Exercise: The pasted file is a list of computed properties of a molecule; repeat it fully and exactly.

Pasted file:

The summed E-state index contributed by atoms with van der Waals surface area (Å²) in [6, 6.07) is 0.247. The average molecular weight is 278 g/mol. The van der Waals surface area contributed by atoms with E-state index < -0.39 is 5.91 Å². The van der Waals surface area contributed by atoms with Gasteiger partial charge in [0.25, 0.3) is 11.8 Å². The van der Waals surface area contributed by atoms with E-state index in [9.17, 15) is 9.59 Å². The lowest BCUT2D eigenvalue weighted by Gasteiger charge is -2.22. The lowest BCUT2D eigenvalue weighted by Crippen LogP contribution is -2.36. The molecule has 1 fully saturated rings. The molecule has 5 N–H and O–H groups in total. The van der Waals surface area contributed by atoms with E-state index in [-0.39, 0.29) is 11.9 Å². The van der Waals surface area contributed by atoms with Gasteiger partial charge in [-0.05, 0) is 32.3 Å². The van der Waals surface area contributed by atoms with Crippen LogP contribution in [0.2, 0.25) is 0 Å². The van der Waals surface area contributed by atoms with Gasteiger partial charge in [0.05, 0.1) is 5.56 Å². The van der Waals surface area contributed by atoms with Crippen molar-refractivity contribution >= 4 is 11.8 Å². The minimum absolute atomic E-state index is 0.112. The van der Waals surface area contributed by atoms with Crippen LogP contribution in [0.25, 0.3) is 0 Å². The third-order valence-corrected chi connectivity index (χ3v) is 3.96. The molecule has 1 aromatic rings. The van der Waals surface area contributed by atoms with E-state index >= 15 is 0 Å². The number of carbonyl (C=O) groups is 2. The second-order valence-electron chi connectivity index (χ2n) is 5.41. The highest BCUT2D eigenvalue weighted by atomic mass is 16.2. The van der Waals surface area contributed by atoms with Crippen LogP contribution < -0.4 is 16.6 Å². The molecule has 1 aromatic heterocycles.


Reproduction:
The summed E-state index contributed by atoms with van der Waals surface area (Å²) in [6, 6.07) is 0.247. The average molecular weight is 278 g/mol. The van der Waals surface area contributed by atoms with E-state index < -0.39 is 5.91 Å². The van der Waals surface area contributed by atoms with Gasteiger partial charge in [0.25, 0.3) is 11.8 Å². The van der Waals surface area contributed by atoms with E-state index in [9.17, 15) is 9.59 Å². The lowest BCUT2D eigenvalue weighted by Gasteiger charge is -2.22. The lowest BCUT2D eigenvalue weighted by Crippen LogP contribution is -2.36. The molecule has 1 fully saturated rings. The molecule has 5 N–H and O–H groups in total. The van der Waals surface area contributed by atoms with E-state index in [-0.39, 0.29) is 11.9 Å². The van der Waals surface area contributed by atoms with Gasteiger partial charge in [-0.05, 0) is 32.3 Å². The van der Waals surface area contributed by atoms with Crippen LogP contribution in [0.2, 0.25) is 0 Å². The van der Waals surface area contributed by atoms with Gasteiger partial charge in [0.05, 0.1) is 5.56 Å². The van der Waals surface area contributed by atoms with Crippen molar-refractivity contribution >= 4 is 11.8 Å². The minimum absolute atomic E-state index is 0.112. The van der Waals surface area contributed by atoms with Crippen LogP contribution in [0.25, 0.3) is 0 Å². The third-order valence-corrected chi connectivity index (χ3v) is 3.96. The molecule has 1 aromatic rings. The van der Waals surface area contributed by atoms with E-state index >= 15 is 0 Å². The number of carbonyl (C=O) groups is 2. The second-order valence-electron chi connectivity index (χ2n) is 5.41. The highest BCUT2D eigenvalue weighted by atomic mass is 16.2. The van der Waals surface area contributed by atoms with Crippen LogP contribution < -0.4 is 16.6 Å². The molecule has 1 aromatic heterocycles.